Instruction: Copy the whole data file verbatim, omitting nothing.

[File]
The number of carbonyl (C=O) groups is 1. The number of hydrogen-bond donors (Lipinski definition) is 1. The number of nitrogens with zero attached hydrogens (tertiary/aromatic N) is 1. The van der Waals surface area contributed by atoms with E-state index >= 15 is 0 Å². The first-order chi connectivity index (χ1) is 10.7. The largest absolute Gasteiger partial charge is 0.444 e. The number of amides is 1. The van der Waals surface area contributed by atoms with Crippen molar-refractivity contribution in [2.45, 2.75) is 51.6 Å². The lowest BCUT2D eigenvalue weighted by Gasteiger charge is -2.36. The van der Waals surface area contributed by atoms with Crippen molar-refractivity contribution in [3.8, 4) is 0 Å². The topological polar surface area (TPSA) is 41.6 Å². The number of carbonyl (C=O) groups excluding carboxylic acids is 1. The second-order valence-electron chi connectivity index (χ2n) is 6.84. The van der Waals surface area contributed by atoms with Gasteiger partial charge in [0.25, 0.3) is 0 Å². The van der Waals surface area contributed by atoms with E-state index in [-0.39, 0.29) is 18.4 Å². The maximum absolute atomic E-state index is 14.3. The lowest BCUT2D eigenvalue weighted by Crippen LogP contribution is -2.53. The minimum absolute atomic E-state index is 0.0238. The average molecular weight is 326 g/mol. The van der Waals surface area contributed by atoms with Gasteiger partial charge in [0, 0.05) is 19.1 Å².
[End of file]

The number of carbonyl (C=O) groups is 1. The number of hydrogen-bond donors (Lipinski definition) is 1. The number of nitrogens with zero attached hydrogens (tertiary/aromatic N) is 1. The van der Waals surface area contributed by atoms with E-state index >= 15 is 0 Å². The first-order chi connectivity index (χ1) is 10.7. The largest absolute Gasteiger partial charge is 0.444 e. The number of amides is 1. The van der Waals surface area contributed by atoms with Crippen molar-refractivity contribution in [2.45, 2.75) is 51.6 Å². The lowest BCUT2D eigenvalue weighted by Gasteiger charge is -2.36. The van der Waals surface area contributed by atoms with Crippen molar-refractivity contribution in [3.8, 4) is 0 Å². The topological polar surface area (TPSA) is 41.6 Å². The number of carbonyl (C=O) groups excluding carboxylic acids is 1. The second-order valence-electron chi connectivity index (χ2n) is 6.84. The van der Waals surface area contributed by atoms with Gasteiger partial charge in [0.25, 0.3) is 0 Å². The van der Waals surface area contributed by atoms with E-state index in [-0.39, 0.29) is 18.4 Å². The maximum absolute atomic E-state index is 14.3. The lowest BCUT2D eigenvalue weighted by Crippen LogP contribution is -2.53. The minimum absolute atomic E-state index is 0.0238. The average molecular weight is 326 g/mol. The van der Waals surface area contributed by atoms with Gasteiger partial charge in [0, 0.05) is 19.1 Å².